In March of 2019, the Peters Township girl’s basketball team capped off a 30-0 season with a 62-49 state title victory over Garnet Valley. For Journey Thompson, a freshman at the time, there was no better way to start a high school career.
She was a staple for the team all season long and had a 16-point effort in the state title game in Hershey. Naturally, her skillset led to rumblings between coaches and relatives about her receiving college offers, noise that Thompson attempted to block out while she continued to develop her game during her freshman year.
Not long after the final whistle blew in the state championship game, Thompson got a phone call.
“I got home and got in bed,” said Thompson. “My parents were still coming home, so I was home alone, and I got a call from the Pitt staff. They told me that they wanted to offer me. It was such a mix of excitement and relief. The first one is a real special moment, and I don’t think that I’m going to forget that.”
Since her freshman year, Thompson has continued to solidify herself as one of the best girls basketball players in the Pittsburgh area. With offers coming in from the likes of Boston University, Bucknell, Charlotte, Cleveland State, Duquesne, FIU, Indiana State, Kent State, Lafayette, Manhattan, UMass, Miami-Ohio, UNC Wilmington, Oakland, Penn, Quinnipiac, Robert Morris, St. John’s, Stony Brook, Western Michigan and Wofford, she has many options going forward when it comes to deciding on a place to call home after high school.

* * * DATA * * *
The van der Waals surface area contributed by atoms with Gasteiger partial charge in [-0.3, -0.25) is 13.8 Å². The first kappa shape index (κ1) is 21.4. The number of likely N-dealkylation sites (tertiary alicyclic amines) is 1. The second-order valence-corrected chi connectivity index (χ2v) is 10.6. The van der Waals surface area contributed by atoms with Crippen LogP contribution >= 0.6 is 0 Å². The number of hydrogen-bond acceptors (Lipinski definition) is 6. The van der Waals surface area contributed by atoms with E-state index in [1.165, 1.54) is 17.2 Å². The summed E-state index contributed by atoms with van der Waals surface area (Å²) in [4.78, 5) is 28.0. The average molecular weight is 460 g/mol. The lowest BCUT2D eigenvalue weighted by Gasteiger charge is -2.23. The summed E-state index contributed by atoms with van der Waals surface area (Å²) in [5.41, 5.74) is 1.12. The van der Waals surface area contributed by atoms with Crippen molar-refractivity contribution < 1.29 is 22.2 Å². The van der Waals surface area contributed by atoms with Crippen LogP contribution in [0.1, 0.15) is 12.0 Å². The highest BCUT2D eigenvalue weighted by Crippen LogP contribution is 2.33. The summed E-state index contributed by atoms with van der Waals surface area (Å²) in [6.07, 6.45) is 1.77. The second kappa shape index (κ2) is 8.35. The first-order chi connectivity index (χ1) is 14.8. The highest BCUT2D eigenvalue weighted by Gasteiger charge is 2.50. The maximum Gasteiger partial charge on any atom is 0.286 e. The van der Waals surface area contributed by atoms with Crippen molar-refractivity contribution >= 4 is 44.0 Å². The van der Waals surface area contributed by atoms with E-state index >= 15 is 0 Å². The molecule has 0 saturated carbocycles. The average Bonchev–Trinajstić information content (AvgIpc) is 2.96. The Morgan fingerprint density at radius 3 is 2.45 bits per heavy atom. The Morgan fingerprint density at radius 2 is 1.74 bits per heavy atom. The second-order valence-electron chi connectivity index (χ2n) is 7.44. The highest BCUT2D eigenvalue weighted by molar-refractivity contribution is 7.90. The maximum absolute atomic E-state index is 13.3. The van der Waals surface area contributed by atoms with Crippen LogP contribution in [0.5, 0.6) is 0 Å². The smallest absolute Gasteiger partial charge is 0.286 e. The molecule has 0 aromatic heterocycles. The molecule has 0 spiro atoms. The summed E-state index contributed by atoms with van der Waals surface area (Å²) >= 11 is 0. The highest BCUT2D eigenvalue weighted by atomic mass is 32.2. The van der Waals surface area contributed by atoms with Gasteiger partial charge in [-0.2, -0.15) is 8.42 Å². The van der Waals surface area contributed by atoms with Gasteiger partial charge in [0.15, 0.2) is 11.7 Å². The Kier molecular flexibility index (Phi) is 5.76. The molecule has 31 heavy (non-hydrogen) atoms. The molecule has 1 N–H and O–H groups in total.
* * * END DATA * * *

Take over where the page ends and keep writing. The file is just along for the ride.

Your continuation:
But if you were to ask a young Journey Thompson which sport she would be getting Division-I offers for, she likely would have replied with soccer. On a visit to a Nike outlet to purchase a new pair of cleats for the upcoming season, Thompson happened to have a chance encounter with someone at the store that encouraged her to come to a basketball clinic.
“I went there and it ended up being the AAU SMAC,” said Thompson. “So I ended up playing for them.”
With all of this transpiring when Thompson was in fifth grade, she attempted to play both soccer and basketball in middle school. As she continued to get taller, Thompson realized that she was finding more success on the court than on the pitch.
“As I started growing, it was harder to control my feet, but in basketball, height is kind of almost everything,” said Thompson. “I just started getting really into it. I really liked the people that you get to meet and come across playing it. It just kind of felt like my calling.”
Another opportunity came calling when Thompson tried out for the AAU Bruins. Known for boasting strong rosters filled with future college talent, the team is one of the top AAU programs in the state. Considering how young she was when she got the opportunity to compete with the Bruins, Thompson wasn’t quite sure how significant this break was for her progress as a player.
“At the time, I hadn’t realized what a big deal it was. It was only sixth grade and I didn’t realize, but obviously, as the years have gone by, you realize that the Bruins is the best AAU in our area. There’s a certain confidence that you get with the Bruins.”